Louisiana 2014 Legislative Session: Items to Watch Part IV
by Courtney C Horne @FireezDragon
This is part of my ongoing effort to highlight and provide brief summaries of legislative items in the 2014 session. If you have an item you would suggest I keep an eye on, drop me a line through the contact form.
This post covers: HB103, HB108, HB121, HB124, HB129, HB148, HB172, HB174, HB187, HB199
House Bill 103 (HB103) (Foil) – This bill increases the minimum mandatory penalty from five years to 20 years for distribution or possession with intent to distribute of Schedule 1 substances (which includes marijuana). (Marijuana prohibition is very expensive and incarceration is pricey) Update: This bill is scheduled for a March 26th committee meeting. Update: This bill was voluntarily deferred on March 26th.
House Bill 108 (HB108) (Schroder) – This bill seeks to protect public workers from retaliation when they give information upon request to a legislator or legislative committee. Given the state’s history of corruption I am surprised a measure like this wasn’t already put in place.
House Bill 121 (HB121) (Richard) – This bill expands the documents of the governor’s office that will be subject to public records requests and puts in place a time line for privilege to lapse on documents that are privileged.
House Bill 124 (HB124) (Smith) – Currently charter school teachers do not have to meet the eligibility standards for public school teachers and this would require them to start meeting those eligibility requirements.
House Bill 148 (HB148) (Champagne) This constitutional amendment would require money received from fines associated with the Deepwater Horizon oil spill to be deposited to the Coastal Protection and Restoration Fund.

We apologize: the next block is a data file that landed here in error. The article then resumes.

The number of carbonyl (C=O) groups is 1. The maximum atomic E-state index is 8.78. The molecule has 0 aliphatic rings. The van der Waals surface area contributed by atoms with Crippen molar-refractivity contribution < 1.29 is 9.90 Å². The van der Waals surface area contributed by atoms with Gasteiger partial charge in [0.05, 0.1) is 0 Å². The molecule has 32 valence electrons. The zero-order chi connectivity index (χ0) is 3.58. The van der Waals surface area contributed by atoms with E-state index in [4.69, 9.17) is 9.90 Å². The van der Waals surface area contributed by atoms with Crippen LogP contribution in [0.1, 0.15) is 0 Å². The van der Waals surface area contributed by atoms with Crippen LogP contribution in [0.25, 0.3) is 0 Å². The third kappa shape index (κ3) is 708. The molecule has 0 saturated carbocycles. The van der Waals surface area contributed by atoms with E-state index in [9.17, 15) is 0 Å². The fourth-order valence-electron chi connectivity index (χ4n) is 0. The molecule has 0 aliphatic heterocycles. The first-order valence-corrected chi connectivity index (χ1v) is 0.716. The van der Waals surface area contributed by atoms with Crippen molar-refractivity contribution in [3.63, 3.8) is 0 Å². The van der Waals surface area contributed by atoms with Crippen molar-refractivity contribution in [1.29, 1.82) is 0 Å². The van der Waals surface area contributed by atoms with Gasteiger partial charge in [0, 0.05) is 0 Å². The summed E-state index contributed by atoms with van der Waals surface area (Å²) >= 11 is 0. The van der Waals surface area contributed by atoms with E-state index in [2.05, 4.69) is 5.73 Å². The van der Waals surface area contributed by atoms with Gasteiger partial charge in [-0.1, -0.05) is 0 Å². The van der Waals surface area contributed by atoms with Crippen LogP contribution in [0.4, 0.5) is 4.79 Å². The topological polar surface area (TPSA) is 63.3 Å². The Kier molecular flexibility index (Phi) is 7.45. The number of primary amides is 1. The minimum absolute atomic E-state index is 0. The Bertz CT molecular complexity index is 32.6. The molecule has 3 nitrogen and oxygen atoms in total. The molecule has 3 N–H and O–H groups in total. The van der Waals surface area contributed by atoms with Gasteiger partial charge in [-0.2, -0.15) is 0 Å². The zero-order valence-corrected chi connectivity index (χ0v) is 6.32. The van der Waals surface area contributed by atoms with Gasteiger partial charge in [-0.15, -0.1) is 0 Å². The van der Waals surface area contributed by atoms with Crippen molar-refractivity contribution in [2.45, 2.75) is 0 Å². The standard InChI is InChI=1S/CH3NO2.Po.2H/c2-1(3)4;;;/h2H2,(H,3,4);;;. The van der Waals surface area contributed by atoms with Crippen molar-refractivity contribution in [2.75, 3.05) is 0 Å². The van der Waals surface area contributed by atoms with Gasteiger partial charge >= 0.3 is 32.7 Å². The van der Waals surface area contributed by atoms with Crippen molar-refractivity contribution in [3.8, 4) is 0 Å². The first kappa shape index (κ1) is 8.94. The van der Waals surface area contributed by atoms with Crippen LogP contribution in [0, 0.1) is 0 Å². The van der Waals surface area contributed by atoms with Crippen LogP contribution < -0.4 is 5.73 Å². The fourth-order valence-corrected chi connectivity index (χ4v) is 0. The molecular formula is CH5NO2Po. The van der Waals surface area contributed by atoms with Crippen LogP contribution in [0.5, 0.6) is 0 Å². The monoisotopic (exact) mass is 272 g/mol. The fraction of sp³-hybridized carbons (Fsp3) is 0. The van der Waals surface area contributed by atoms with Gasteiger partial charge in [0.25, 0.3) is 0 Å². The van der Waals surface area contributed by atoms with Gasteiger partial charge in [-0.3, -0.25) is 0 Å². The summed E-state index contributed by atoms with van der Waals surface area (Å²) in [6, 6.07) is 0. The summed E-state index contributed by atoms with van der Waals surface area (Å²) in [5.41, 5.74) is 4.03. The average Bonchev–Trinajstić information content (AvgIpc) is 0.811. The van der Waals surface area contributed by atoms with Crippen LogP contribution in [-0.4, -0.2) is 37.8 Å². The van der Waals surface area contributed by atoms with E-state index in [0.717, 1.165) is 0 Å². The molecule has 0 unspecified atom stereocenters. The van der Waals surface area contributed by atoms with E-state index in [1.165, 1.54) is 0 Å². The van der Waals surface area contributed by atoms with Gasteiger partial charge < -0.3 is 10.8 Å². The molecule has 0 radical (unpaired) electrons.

House Bill 172 (HB172) (Talbot) – This bill would make it so public employees in the state can no longer authorize their union dues to be withheld from their pay checks. (Attacking unions of public employees is a popular GOP strategy in the states.)
House Bill 174 (HB174) (Brossett) – This is a constitutional amendment to expand medicaid as outlined under the affordable care act. It would allow the state to use the option of allowing new beneficiaries to purchase private insurance with assistance.
House Bill 187 (HB187) (Lopinto) – Creates a legal framework for gestational surrogacy contracts in the state. Update: This bill was heavily amended before being reported from committee. The changes include requiring the couple to be married of opposite sexes and not use donor eggs or sperm and the amendments also included prohibiting paying for the living expenses of the surrogate. The amended bill could be interpreted as outlawing other types of surrogacy (such as unmarried or lgbt couples) which while not protected under current law are not illegal either. The numerous changes to the bill reflect a push by far right “christian” groups.
House Bill 199 (HB199) (Badon) – Expands protections against and definitions of discrimination to include sexual orientation and gender identity or expression in a large number of areas of state law pertaining to discrimination. Also adds protections against discrimination based on age, sex, or disability in several areas. If you go to the text of the bill and scroll to the bottom a nice chart of the changes is provided.